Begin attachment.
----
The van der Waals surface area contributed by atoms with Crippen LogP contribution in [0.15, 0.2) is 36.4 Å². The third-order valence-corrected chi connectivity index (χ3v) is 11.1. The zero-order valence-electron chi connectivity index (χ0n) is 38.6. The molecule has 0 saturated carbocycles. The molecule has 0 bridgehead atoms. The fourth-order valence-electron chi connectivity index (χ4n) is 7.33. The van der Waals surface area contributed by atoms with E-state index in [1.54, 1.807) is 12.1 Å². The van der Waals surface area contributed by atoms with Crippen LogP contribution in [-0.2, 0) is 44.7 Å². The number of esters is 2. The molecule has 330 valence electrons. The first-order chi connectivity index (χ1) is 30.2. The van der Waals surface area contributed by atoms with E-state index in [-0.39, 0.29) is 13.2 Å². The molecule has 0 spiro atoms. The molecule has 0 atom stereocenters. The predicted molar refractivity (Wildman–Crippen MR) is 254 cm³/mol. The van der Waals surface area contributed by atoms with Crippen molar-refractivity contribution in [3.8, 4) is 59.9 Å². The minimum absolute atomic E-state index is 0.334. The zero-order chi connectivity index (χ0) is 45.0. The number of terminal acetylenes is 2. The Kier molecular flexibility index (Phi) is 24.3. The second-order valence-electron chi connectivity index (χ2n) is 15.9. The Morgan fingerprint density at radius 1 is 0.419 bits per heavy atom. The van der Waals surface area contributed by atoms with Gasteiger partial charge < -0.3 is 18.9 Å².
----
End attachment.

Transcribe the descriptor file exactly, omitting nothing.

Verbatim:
The van der Waals surface area contributed by atoms with Crippen LogP contribution in [0.15, 0.2) is 36.4 Å². The third-order valence-corrected chi connectivity index (χ3v) is 11.1. The zero-order valence-electron chi connectivity index (χ0n) is 38.6. The molecule has 0 saturated carbocycles. The molecule has 0 bridgehead atoms. The fourth-order valence-electron chi connectivity index (χ4n) is 7.33. The van der Waals surface area contributed by atoms with E-state index in [1.54, 1.807) is 12.1 Å². The van der Waals surface area contributed by atoms with Crippen LogP contribution in [-0.2, 0) is 44.7 Å². The number of esters is 2. The molecule has 330 valence electrons. The first-order chi connectivity index (χ1) is 30.2. The van der Waals surface area contributed by atoms with E-state index in [-0.39, 0.29) is 13.2 Å². The molecule has 0 spiro atoms. The molecule has 0 atom stereocenters. The predicted molar refractivity (Wildman–Crippen MR) is 254 cm³/mol. The van der Waals surface area contributed by atoms with Crippen molar-refractivity contribution in [3.8, 4) is 59.9 Å². The minimum absolute atomic E-state index is 0.334. The zero-order chi connectivity index (χ0) is 45.0. The number of terminal acetylenes is 2. The Kier molecular flexibility index (Phi) is 24.3. The second-order valence-electron chi connectivity index (χ2n) is 15.9. The Morgan fingerprint density at radius 1 is 0.419 bits per heavy atom. The van der Waals surface area contributed by atoms with Gasteiger partial charge < -0.3 is 18.9 Å².